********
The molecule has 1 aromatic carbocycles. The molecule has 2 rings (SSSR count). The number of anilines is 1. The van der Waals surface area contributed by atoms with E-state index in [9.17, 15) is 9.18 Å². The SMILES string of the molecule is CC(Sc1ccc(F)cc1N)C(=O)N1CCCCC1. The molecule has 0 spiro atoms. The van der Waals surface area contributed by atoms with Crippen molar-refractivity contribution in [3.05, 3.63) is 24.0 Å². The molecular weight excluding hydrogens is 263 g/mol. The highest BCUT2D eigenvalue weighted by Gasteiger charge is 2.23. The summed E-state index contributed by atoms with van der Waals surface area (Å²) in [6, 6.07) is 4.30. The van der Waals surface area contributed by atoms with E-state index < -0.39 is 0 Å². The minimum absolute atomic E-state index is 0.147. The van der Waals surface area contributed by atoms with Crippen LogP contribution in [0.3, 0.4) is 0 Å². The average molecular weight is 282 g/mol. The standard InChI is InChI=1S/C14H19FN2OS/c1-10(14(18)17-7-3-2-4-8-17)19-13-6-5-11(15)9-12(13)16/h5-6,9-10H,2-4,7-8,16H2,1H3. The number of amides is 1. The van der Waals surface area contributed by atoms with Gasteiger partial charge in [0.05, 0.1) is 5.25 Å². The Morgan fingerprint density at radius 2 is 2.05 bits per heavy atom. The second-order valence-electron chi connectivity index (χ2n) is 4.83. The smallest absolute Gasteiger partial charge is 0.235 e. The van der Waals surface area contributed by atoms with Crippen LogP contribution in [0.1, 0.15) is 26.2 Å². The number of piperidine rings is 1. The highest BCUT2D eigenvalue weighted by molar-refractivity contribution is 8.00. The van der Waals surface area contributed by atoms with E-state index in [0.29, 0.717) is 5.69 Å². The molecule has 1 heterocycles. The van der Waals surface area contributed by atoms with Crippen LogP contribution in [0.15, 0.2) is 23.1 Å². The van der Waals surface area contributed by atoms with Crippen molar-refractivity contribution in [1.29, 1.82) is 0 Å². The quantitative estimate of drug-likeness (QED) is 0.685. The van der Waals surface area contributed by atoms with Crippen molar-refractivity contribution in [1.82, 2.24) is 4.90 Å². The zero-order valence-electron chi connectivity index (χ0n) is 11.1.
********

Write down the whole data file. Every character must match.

The molecule has 1 aromatic carbocycles. The molecule has 2 rings (SSSR count). The number of anilines is 1. The van der Waals surface area contributed by atoms with E-state index in [9.17, 15) is 9.18 Å². The SMILES string of the molecule is CC(Sc1ccc(F)cc1N)C(=O)N1CCCCC1. The molecule has 0 spiro atoms. The van der Waals surface area contributed by atoms with Crippen molar-refractivity contribution in [3.05, 3.63) is 24.0 Å². The molecular weight excluding hydrogens is 263 g/mol. The highest BCUT2D eigenvalue weighted by Gasteiger charge is 2.23. The summed E-state index contributed by atoms with van der Waals surface area (Å²) in [6, 6.07) is 4.30. The van der Waals surface area contributed by atoms with E-state index < -0.39 is 0 Å². The minimum absolute atomic E-state index is 0.147. The van der Waals surface area contributed by atoms with Crippen LogP contribution in [0.3, 0.4) is 0 Å². The average molecular weight is 282 g/mol. The standard InChI is InChI=1S/C14H19FN2OS/c1-10(14(18)17-7-3-2-4-8-17)19-13-6-5-11(15)9-12(13)16/h5-6,9-10H,2-4,7-8,16H2,1H3. The number of amides is 1. The van der Waals surface area contributed by atoms with Gasteiger partial charge in [0.05, 0.1) is 5.25 Å². The Morgan fingerprint density at radius 2 is 2.05 bits per heavy atom. The second-order valence-electron chi connectivity index (χ2n) is 4.83. The smallest absolute Gasteiger partial charge is 0.235 e. The van der Waals surface area contributed by atoms with Crippen LogP contribution in [0.1, 0.15) is 26.2 Å². The number of piperidine rings is 1. The highest BCUT2D eigenvalue weighted by molar-refractivity contribution is 8.00. The van der Waals surface area contributed by atoms with E-state index in [0.29, 0.717) is 5.69 Å². The molecule has 1 heterocycles. The van der Waals surface area contributed by atoms with Crippen LogP contribution in [0.15, 0.2) is 23.1 Å². The van der Waals surface area contributed by atoms with Crippen molar-refractivity contribution in [1.29, 1.82) is 0 Å². The quantitative estimate of drug-likeness (QED) is 0.685. The van der Waals surface area contributed by atoms with Crippen molar-refractivity contribution in [1.82, 2.24) is 4.90 Å². The zero-order valence-electron chi connectivity index (χ0n) is 11.1.